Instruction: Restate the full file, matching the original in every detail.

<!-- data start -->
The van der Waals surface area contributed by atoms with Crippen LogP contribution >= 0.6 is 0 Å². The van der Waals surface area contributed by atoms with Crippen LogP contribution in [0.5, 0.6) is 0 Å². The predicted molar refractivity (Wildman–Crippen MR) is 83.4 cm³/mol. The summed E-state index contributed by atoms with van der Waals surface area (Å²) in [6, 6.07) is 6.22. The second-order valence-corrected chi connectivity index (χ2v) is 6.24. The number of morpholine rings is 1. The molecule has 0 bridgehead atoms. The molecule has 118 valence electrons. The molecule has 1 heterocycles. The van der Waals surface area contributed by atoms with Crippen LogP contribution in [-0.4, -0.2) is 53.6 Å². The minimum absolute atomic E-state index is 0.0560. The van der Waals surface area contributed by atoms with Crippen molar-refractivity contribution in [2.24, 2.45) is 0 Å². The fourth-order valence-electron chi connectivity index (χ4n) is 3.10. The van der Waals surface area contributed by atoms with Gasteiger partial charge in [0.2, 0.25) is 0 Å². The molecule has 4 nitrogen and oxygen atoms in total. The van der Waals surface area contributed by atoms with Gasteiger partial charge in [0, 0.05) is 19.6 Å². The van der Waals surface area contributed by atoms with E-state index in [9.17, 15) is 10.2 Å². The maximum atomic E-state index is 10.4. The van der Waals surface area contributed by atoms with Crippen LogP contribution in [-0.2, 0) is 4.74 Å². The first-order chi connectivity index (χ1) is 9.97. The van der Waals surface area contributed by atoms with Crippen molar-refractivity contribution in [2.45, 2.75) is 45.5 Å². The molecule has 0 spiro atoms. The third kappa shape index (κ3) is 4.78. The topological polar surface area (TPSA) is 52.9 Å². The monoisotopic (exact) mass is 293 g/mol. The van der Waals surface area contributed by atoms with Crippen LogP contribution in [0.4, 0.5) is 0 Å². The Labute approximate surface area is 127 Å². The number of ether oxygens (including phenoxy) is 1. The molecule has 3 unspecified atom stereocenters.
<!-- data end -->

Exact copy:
The van der Waals surface area contributed by atoms with Crippen LogP contribution >= 0.6 is 0 Å². The van der Waals surface area contributed by atoms with Crippen LogP contribution in [0.5, 0.6) is 0 Å². The predicted molar refractivity (Wildman–Crippen MR) is 83.4 cm³/mol. The summed E-state index contributed by atoms with van der Waals surface area (Å²) in [6, 6.07) is 6.22. The second-order valence-corrected chi connectivity index (χ2v) is 6.24. The number of morpholine rings is 1. The molecule has 0 bridgehead atoms. The molecule has 118 valence electrons. The molecule has 1 heterocycles. The van der Waals surface area contributed by atoms with Crippen LogP contribution in [-0.4, -0.2) is 53.6 Å². The minimum absolute atomic E-state index is 0.0560. The van der Waals surface area contributed by atoms with Crippen molar-refractivity contribution in [2.24, 2.45) is 0 Å². The fourth-order valence-electron chi connectivity index (χ4n) is 3.10. The van der Waals surface area contributed by atoms with Gasteiger partial charge in [0.2, 0.25) is 0 Å². The molecule has 4 nitrogen and oxygen atoms in total. The van der Waals surface area contributed by atoms with Gasteiger partial charge in [0, 0.05) is 19.6 Å². The van der Waals surface area contributed by atoms with E-state index in [9.17, 15) is 10.2 Å². The maximum atomic E-state index is 10.4. The van der Waals surface area contributed by atoms with Crippen LogP contribution in [-0.2, 0) is 4.74 Å². The first-order chi connectivity index (χ1) is 9.97. The van der Waals surface area contributed by atoms with Crippen molar-refractivity contribution in [2.45, 2.75) is 45.5 Å². The molecule has 0 spiro atoms. The third kappa shape index (κ3) is 4.78. The topological polar surface area (TPSA) is 52.9 Å². The monoisotopic (exact) mass is 293 g/mol. The van der Waals surface area contributed by atoms with Crippen LogP contribution in [0.4, 0.5) is 0 Å². The Labute approximate surface area is 127 Å². The number of ether oxygens (including phenoxy) is 1. The molecule has 3 unspecified atom stereocenters.